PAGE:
She was dressed in a heavy linin shift overlaid with white lace, but underneath her skin was rendered raw by her holy dress of hair. When her new husband undressed her he peeled back layer upon layer until he exposed her scabs and shining patches of rubbed flesh speckled with drops of blood.
“An angel loves me,” she said, and sent him into the centre of the city to be baptised by a hermit hidden in the crowd. When he returned the angel placed on his head a crown of lavender and rosemary. He asked her if they might save his brother, too, and she sent him as well into the city. When he returned there were flowers waiting for his crown.
The brothers walked the labyrinth of alleyways while the sun was hidden, burying the martyrs. They collected the bodies, bathing and burying them in unmarked graves lined in thoughtful rows. Cecelia spent the time alone, surrounded by angels and expectation.
On the day the brothers were arrested and killed, Cecelia waited in the doorway to be collected by the emperor’s men. The emperor threw slander and mockery at her, but she caught everything in a net woven by rhetoric. Eventually, the emperor grew bored and sentenced her to be boiled to death.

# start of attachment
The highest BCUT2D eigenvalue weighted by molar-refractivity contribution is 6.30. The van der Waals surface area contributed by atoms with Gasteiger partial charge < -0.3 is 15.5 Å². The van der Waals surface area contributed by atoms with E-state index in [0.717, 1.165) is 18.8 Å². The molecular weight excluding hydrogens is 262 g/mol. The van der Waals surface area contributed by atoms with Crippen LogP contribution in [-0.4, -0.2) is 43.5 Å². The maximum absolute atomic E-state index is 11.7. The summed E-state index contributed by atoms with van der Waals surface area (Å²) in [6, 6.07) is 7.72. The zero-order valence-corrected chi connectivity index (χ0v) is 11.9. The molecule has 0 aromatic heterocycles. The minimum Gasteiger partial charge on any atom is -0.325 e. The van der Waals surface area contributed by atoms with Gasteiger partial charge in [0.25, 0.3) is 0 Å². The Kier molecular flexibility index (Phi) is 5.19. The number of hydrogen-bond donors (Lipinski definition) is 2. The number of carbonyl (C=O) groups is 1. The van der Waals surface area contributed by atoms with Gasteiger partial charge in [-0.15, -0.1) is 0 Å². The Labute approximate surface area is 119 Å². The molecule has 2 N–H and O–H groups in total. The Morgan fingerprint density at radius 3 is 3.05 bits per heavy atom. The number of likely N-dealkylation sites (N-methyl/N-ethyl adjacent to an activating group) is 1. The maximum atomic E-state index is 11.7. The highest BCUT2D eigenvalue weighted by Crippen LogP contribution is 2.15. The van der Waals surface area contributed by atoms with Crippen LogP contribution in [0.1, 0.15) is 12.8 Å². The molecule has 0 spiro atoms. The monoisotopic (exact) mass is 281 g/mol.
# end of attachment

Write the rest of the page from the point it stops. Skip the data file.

She boiled until the fire sank into coals. The guards’ heads pounded with madness made by her joyful singing. They tried to cut off her head. After three chops they fled from the sound of her preaching and gurgling. For three days she spoke out to the city, while growing masses of followers collected the blood that flowed over the rim of her bath. When they finally buried her she was warm. When they peeked beneath the lid of her tomb years later she was as lovely as a rose. The devoted angel curled at her side.